The US House of Representatives has passed a bill that could sanction foreign actors supporting rival factions in Libya.
The House on Tuesday voted 386 to 35 in favour of the Libya Stabilisation Act, introduced by Democrat Ted Deutch and Republican Joe Wilson.
The move came one week after Libya’s eastern-based parliament passed a no-confidence vote in the country’s unity government based in Tripoli under the administration of interim Prime Minister Abdul Hamid Dbeibah, in a new blow to United Nations-backed peace efforts and jeopardising upcoming elections.
The escalation comes amid growing tensions between Dbeibah’s Tripoli-based administration and the eastern-based parliament in Tobruk, three months in advance of the planned national elections.
According to the bill, sanctions can be imposed on “foreign persons leading, directing, or supporting certain foreign government involvement in Libya … foreign persons threatening the peace or stability of Libya … [and] foreign persons who are responsible for or complicit in gross violations of internationally recognised human rights committed in Libya”.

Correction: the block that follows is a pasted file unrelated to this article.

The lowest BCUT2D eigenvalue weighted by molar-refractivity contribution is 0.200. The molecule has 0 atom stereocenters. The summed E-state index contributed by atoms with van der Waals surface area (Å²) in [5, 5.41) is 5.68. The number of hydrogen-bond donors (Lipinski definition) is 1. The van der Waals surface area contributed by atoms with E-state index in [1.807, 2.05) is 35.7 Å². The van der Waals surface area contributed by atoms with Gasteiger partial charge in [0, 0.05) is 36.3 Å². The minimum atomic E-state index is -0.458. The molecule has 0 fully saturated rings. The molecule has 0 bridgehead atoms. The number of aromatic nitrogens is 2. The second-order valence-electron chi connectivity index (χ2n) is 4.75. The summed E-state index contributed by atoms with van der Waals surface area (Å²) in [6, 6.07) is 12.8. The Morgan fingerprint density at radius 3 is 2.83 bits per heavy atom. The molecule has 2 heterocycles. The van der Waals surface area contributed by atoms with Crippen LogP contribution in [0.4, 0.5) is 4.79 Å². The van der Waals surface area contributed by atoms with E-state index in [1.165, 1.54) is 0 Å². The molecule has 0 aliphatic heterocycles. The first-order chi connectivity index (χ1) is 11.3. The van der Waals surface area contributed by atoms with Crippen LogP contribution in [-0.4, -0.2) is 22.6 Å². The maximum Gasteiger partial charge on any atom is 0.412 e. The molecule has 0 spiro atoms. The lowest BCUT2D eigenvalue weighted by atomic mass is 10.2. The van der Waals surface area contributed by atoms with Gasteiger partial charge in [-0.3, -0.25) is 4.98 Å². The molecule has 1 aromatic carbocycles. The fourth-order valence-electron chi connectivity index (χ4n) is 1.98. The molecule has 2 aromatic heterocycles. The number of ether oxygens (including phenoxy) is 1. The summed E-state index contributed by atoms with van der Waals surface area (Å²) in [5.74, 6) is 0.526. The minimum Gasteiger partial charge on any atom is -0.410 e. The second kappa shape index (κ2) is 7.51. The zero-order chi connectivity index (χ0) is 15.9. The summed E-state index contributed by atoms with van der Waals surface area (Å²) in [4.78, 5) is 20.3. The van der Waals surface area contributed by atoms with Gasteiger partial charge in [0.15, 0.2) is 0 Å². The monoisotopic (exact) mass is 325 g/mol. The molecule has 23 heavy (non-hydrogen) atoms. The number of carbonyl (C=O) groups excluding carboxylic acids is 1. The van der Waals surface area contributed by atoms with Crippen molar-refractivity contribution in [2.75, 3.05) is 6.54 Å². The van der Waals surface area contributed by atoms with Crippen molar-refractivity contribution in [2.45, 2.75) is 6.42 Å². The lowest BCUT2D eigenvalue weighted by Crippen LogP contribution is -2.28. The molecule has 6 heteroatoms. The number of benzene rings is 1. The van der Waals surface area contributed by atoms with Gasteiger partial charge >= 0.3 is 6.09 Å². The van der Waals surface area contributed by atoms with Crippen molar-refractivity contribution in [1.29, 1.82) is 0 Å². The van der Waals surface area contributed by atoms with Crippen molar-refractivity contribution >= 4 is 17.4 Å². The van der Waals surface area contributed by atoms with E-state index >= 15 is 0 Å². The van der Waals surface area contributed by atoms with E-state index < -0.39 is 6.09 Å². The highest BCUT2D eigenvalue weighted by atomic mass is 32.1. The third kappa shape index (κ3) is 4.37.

The legislation would sanction foreign actors backing Libyan forces loyal either to Tobruk or Tripoli.
The bill also allows US President Joe Biden to defer the sanctions if he “determines that the parties to the conflict in Libya have agreed to and are upholding a sustainable, good-faith ceasefire in support of a lasting political solution in Libya”.
Dbeibah’s transitional administration took office in February this year with a mandate to guide the North African country to elections on December 24, part of a UN-led process aimed at ending a decade of violence following the fall of dictator Muammar Gaddafi.
The interim government followed an October ceasefire between western Libyan forces and eastern-based renegade military commander Khalifa Haftar, who had waged a failed year-long assault on the capital that left thousands dead.
Earlier this month, speaker Aguila Saleh ratified an electoral law seen as bypassing due process and favouring Haftar.
Critics of Saleh’s move have pointed to a clause stipulating that military officials may stand in presidential polls on condition they withdraw from their posts three months beforehand.
That would allow for a presidential run by Haftar, whose forces control eastern Libya, as well as parts of the south.
Mohamed Eljarh, a consultant at Libya Outlook, tweeted last week that the no-confidence vote was “a major escalation” by the parliament “at this critical juncture” that would “add to the confusion and uncertainty” in Libya.